Shale Daily / NGI All News Access

North America Lifts Oilfield Specialty Chemicals Market

Driven mostly by North America, the world market for oilfield specialty chemicals climbed to almost $16 billion in 2010, with the United States and Canada accounting for more than half (52%), according to a global market study by IHS Chemical.

The IHS Chemical 2012 Oil Field Chemicals Report, formerly done by SRI Consulting, covers historical developments and future projections for supply, demand, capacity and trade in the global oilfield chemicals markets.

From 2010-2015, world demand for oilfield chemicals is expected to grow on average by 3.5% during the next five years, with sales expected to increase to almost $19 billion by 2015, according to the IHS Inc. unit.

"Due to favorable oil and gas prices and advances in technology, there has been a significant increase in hydraulic fracturing [fracking], particularly in North America," said principal analyst Ray Will, who co-wrote the report with Peter Allison and Vivien Yang. "This has made natural gas production possible in previously uneconomic reserves in shale deposits bringing record quantities of gas to market in the U.S.

"Naturally, this increase in drilling and production has resulted in higher volumes of drilling, stimulation and cementing chemicals. In turn, increased supplies of natural gas have caused price declines, making gas more competitive both for electricity production, and as a raw material for chemicals production here in the U.S."

Latin America, and in particular Brazil, is the next closest consumer of oilfield chemicals and was responsible for 11% of demand, or nearly $1.8 billion in sales in 2010, according to the report. The Russian/Commonwealth of Independent States and African regions each followed with 8%, while the Middle East, Asia Pacific and European regions each followed with 7%.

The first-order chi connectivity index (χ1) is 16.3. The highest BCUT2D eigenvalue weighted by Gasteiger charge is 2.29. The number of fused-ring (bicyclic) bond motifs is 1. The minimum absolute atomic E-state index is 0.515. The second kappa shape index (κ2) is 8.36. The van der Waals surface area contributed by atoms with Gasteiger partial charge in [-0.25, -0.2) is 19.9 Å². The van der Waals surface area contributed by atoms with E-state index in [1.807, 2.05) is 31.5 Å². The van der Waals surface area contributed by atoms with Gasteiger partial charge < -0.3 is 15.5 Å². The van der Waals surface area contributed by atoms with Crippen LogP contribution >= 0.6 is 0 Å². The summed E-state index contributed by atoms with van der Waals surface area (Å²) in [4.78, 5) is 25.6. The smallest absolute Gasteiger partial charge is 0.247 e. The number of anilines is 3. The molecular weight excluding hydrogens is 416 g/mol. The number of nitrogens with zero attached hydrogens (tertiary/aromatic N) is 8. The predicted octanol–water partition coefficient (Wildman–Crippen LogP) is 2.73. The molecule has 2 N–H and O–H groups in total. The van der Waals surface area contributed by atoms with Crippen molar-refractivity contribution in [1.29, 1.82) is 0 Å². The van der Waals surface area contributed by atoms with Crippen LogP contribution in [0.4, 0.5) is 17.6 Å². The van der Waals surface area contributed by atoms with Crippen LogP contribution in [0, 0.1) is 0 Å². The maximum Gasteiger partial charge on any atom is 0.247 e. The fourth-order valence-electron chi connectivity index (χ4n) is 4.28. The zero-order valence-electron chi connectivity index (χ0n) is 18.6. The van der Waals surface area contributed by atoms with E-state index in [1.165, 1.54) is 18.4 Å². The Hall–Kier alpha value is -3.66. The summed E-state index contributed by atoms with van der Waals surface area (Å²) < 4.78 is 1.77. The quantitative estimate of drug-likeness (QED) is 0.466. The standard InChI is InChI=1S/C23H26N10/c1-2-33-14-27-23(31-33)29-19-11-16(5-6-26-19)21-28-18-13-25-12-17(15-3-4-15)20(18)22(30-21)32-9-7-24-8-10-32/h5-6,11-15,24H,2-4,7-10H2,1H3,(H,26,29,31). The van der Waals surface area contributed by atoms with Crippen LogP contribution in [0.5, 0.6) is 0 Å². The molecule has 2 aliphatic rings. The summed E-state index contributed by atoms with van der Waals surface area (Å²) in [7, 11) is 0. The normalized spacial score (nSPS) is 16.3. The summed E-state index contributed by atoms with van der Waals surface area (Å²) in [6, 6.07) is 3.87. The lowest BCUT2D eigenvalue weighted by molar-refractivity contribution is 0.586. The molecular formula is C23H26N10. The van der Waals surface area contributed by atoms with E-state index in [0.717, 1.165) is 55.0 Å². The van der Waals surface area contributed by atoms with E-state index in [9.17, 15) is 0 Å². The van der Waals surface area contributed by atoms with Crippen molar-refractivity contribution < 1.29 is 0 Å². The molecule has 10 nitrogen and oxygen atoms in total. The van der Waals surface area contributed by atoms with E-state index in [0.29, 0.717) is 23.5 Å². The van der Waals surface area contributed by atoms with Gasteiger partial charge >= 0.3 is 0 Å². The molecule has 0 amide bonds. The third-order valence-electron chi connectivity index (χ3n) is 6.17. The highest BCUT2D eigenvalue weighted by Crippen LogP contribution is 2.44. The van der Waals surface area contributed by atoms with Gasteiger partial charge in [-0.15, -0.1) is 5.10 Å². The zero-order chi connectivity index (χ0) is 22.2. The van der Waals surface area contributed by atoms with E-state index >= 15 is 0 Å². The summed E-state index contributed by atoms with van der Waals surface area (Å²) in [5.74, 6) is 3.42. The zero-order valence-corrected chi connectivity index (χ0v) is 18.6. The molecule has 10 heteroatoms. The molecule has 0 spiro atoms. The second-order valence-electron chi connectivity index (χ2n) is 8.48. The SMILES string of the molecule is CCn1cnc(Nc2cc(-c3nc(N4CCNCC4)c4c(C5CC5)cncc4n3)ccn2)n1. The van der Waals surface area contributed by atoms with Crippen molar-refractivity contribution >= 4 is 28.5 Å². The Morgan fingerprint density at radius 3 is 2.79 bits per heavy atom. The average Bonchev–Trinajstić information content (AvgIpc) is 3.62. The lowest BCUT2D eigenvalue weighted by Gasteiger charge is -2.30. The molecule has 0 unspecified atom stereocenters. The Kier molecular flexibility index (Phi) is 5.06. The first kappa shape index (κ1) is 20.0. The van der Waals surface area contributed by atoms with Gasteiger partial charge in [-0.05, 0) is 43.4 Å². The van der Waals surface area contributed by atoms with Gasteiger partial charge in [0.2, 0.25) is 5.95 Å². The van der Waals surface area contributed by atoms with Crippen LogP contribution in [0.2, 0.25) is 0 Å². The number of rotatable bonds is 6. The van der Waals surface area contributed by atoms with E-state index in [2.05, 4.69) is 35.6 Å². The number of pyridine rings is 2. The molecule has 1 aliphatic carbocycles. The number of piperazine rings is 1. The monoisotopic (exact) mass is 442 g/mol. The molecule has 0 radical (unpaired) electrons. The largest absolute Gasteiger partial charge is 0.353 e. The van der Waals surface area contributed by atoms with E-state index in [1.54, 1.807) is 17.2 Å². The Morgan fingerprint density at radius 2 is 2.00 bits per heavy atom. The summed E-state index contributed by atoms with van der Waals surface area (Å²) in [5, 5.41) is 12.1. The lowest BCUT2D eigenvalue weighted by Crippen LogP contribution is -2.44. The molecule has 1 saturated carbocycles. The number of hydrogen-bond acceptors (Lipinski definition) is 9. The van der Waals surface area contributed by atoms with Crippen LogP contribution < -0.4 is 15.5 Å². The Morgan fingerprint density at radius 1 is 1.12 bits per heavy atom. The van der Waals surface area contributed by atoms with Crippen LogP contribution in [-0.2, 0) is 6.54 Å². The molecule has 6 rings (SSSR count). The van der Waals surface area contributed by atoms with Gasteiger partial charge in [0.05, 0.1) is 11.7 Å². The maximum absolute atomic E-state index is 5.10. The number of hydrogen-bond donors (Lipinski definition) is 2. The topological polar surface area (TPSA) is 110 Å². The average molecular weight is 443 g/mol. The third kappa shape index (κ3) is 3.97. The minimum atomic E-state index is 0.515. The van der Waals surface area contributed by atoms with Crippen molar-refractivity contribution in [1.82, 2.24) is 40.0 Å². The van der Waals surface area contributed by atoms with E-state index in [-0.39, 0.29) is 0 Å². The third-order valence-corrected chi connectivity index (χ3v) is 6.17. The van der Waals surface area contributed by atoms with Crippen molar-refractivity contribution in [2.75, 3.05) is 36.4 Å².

Health, safety and environment issues have had "a major impact on the current and future use of oilfield chemicals," with the biggest impact felt in North America and Western Europe, noted the authors.

Will said chemical disclosure requirements that have been or will be put in place by regulators "will tend to favor more environmentally friendly chemicals. As environmental regulations become more stringent, chemical manufacturers have an opportunity to develop more environmentally friendly products."

One of the most significant challenges will be for oilfield chemical provides to provide "quality and consistent product," said Will.

"A major supplier of oilfield chemicals must provide the international oil companies with products and services of high-quality on a consistent basis, and increasingly, it must do so on a worldwide basis. This business is all about customer service, so it is personnel-intensive, and its products are personalized to meet specific customer needs...While the service companies would prefer to simplify their product lines, doing so is difficult, because their customers are resistant to accepting substitutes for products that work well."

In addition, the services element of the business requires these companies to provide reliable chemical formulations, as well as high-tech testing equipment. Services also may include "rapid response teams to address any problems encountered by the field operator," said Will. "This makes it harder for smaller companies to compete in the oilfield chemicals space, due to the scope and size needed to meet customer requirements globally."

Comments powered by Disqus